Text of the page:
Both Liberals and Conservatives have mused about staying in Afghanistan post-2011 to assist with training and development. The United States, meanwhile, is expanding Bagram into a mega-base outside Kabul, suggesting it plans to stay for years. What’s really going on?
Terrorism is still touted as a reason for the Western presence in Afghanistan, but economic development is increasingly emphasized. Afghanistan occupies a strategic piece of real estate: It shares borders with Iran and Turkmenistan, two countries with immense petroleum reserves. George Krol, U.S. deputy assistant secretary of state, told Congress last year that one U.S. priority in Central Asia is “to increase development and diversification of the region’s energy resources and supply routes.”
The Middle East, site of most of the world’s oil, is of vital interest to the United States. With the Carter Doctrine of 1980, Washington affirmed that it will use military force, if necessary, to defend its national interests in the region. The Middle East, Turkmenistan and Afghanistan all fall within the military umbrella of U.S. Central Command. U.S. military bases in Afghanistan provide a bridgehead close to the region’s energy resources.
Canada and other donors are being supportive. At the donors’ conference in Kabul in July, participants agreed to promote “integrated regional infrastructure projects.” Within the Afghanistan National Development Strategy, that includes plans for a natural gas pipeline from Turkmenistan through Afghanistan to Pakistan and India (TAPI). This pipeline has been promoted by the U.S. since the mid-1990s.
Pipelines are more than commercial ventures. They are geopolitically important because they connect trading partners, and influence the regional balance of power. Turkmenistan’s natural gas can only get to market through pipelines. The Russians have a pipeline north to connect with a network serving Europe. The Chinese have a pipeline east, connecting with their network and going all the way to Shanghai. The U.S. and European Union are moving to gain access or control. Former U.S. national security adviser Zbigniew Brzezinski called such geopolitical jockeying “the grand chessboard.”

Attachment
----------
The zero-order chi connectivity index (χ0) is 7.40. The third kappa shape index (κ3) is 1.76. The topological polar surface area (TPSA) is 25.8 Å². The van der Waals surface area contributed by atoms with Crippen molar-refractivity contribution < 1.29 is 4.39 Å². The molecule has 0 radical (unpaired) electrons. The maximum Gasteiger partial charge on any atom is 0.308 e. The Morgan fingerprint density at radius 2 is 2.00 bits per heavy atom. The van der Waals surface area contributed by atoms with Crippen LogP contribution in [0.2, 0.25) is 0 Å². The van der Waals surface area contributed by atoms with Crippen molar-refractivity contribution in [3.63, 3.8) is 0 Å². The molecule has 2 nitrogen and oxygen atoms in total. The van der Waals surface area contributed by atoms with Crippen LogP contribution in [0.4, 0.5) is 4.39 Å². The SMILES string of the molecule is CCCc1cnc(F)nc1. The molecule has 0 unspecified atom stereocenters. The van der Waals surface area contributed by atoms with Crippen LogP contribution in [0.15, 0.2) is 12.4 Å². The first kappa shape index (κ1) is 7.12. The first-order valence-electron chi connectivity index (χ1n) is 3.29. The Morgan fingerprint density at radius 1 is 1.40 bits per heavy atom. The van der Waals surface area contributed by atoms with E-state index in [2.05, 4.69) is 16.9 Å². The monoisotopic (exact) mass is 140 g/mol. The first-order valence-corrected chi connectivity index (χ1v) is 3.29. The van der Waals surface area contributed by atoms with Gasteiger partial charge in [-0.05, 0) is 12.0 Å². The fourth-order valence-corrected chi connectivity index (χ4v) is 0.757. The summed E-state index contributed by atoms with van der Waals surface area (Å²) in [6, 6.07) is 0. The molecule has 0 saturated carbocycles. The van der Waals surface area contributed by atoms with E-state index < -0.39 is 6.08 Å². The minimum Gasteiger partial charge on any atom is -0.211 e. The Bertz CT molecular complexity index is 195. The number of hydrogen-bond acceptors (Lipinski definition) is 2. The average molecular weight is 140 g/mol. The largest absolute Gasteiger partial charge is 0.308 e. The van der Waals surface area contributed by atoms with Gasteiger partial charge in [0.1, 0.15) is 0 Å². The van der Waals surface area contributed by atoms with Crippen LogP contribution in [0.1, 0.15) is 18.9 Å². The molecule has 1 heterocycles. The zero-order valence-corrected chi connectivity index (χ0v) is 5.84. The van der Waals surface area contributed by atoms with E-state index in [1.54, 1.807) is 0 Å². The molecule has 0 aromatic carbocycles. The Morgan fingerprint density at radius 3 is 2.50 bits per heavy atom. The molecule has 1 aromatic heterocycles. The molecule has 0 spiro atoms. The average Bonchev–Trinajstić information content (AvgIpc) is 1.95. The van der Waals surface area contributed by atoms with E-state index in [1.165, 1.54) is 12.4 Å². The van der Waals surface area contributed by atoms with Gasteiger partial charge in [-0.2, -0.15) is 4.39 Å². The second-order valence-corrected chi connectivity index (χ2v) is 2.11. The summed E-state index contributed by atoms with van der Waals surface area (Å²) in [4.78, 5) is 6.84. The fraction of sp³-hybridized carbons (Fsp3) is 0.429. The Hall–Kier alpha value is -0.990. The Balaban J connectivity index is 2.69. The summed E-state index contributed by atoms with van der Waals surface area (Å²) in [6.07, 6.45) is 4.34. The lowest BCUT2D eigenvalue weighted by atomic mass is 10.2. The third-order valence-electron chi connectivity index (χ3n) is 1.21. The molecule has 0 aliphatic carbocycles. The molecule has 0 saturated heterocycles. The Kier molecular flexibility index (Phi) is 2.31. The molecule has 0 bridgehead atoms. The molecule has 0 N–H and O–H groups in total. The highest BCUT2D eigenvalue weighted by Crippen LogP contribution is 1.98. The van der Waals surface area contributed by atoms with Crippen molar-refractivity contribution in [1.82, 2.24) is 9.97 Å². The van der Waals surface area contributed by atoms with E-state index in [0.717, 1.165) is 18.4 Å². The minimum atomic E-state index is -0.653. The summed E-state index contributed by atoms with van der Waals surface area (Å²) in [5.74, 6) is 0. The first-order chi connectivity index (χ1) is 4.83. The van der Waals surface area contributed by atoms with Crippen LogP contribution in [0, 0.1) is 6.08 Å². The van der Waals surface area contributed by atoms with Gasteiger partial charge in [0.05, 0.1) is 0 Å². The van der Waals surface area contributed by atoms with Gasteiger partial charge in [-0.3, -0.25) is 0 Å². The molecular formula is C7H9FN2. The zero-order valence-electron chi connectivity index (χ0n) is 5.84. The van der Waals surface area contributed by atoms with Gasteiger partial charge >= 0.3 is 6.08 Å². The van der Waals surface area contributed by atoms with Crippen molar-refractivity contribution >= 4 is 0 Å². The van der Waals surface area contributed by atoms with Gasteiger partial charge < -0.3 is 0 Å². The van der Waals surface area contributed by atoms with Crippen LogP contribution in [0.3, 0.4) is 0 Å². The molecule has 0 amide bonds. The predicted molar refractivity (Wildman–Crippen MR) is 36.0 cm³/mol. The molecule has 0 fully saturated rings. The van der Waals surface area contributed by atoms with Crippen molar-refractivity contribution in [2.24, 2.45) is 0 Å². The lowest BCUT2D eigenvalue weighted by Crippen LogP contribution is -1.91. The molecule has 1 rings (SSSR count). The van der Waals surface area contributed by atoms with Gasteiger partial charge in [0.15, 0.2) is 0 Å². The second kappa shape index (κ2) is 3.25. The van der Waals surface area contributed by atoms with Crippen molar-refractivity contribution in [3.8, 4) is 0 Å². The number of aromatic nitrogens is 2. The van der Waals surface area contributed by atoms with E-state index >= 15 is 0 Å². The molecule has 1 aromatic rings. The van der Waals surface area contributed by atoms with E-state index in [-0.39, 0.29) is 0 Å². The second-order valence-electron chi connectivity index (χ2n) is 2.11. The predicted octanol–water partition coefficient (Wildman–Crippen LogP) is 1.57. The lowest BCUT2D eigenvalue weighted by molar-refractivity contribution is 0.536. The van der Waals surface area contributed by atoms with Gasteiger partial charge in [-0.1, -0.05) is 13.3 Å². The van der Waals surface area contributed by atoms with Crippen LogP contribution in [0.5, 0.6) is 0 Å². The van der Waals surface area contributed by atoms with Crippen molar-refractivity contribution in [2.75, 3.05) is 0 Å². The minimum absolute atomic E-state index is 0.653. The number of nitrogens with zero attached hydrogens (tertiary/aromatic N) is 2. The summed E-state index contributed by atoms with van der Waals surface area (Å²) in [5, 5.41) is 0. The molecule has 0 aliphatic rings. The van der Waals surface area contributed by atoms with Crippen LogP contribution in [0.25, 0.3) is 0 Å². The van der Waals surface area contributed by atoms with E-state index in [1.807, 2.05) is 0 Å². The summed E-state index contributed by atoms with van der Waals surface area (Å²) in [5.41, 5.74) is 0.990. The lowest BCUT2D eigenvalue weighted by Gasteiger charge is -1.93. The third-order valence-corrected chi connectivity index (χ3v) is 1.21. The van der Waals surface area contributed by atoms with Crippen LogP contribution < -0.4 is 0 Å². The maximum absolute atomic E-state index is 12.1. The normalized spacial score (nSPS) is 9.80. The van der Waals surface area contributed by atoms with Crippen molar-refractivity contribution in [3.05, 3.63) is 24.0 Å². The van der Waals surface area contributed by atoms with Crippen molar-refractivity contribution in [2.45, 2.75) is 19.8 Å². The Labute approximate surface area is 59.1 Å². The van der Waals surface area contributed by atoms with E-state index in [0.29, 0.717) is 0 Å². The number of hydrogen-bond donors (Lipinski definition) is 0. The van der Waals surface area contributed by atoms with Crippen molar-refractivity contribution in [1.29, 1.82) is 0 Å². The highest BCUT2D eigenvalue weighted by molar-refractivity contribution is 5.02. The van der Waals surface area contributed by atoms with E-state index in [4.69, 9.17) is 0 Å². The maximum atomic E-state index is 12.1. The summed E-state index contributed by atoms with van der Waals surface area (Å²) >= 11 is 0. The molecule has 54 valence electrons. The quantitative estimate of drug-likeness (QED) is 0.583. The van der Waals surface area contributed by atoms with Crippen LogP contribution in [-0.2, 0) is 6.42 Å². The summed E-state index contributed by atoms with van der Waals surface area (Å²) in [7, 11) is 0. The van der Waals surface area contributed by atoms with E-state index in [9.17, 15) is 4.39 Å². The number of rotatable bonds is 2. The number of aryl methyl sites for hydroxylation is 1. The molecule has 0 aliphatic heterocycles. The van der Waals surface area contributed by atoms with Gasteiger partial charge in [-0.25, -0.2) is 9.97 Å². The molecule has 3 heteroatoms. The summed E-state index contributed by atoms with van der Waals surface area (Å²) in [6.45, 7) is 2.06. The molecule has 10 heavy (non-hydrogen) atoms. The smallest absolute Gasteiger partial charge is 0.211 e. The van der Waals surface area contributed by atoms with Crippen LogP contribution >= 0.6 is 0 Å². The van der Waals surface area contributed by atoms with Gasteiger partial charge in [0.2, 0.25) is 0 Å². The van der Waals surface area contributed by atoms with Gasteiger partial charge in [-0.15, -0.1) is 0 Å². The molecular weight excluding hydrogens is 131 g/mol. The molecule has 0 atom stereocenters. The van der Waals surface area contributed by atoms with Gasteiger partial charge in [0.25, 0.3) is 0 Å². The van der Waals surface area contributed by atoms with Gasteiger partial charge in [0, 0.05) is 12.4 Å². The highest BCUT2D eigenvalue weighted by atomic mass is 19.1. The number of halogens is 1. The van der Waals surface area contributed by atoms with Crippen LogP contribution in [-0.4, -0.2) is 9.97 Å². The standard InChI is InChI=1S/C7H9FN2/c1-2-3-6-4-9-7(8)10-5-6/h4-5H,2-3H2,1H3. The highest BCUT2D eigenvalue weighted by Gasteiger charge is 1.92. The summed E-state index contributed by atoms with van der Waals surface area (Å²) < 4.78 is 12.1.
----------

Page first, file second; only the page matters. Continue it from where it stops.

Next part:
A new study from the Center for Strategic and International Studies and Johns Hopkins University advocates that Afghanistan become a regional hub for transportation, electricity and the TAPI pipeline. An endorsement by General David Petraeus, the American commander in Afghanistan, asserts: “Sound strategy demands the use of all the instruments of power.”
The study claims: “Today, the U.S. is paying the salaries of all Afghan soldiers and civil servants.” Under these circumstances, how can the Afghan government make independent decisions? The Pentagon recently announced hard mineral discoveries in Afghanistan worth nearly $1-trillion. A spokesman said, “This is that whole economic arm that we talk about but gets very little attention.” The timing is interesting, as the news is years old. Are these resources another reason for the intervention in Afghanistan?
In March, G8 foreign ministers agreed that “military-only responses” are insufficient, and that “solutions must include support for development.” They endorsed a new initiative to facilitate infrastructure projects referenced by Pakistan and Afghanistan. Their joint declaration included the planned TAPI pipeline, but it was not mentioned publicly.
Western politicians rarely talk openly about pipelines or trade routes. After visiting Afghanistan in May, German president Horst Köhler created a hullabaloo with a statement that linked German military deployment and trade routes. He resigned, and claimed later he was referring to sea routes, not Afghanistan.
Planning for the TAPI pipeline continues, despite security concerns. The Asian Development Bank, the project sponsor, is an international development bank whose members include the U.S., Canada and several other NATO countries with troops in Afghanistan. Any bank financing for the project requires the approval of member countries. With such a heavy military presence, U.S./NATO influence on Kabul is obvious. The same countries are making military and development decisions.
TAPI is a multibillion-dollar project, and the Afghanistan National Development Strategy includes plans for 1,000 industrial units along the pipeline route. Who will provide security?
Over the years, Canadian politicians have offered a plethora of reasons for our presence in Afghanistan. What they omit may be even more important than what’s openly discussed. Canadians deserve better answers. The time for transparency is now.
John Foster is a Canadian energy economist who has worked for the World Bank, the Inter-American Development Bank, BP and Petro-Canada. He is the author of Afghanistan, the TAPI Pipeline, and Energy Geopolitics in the Journal of Energy Security.
Special to The Globe and Mail – Published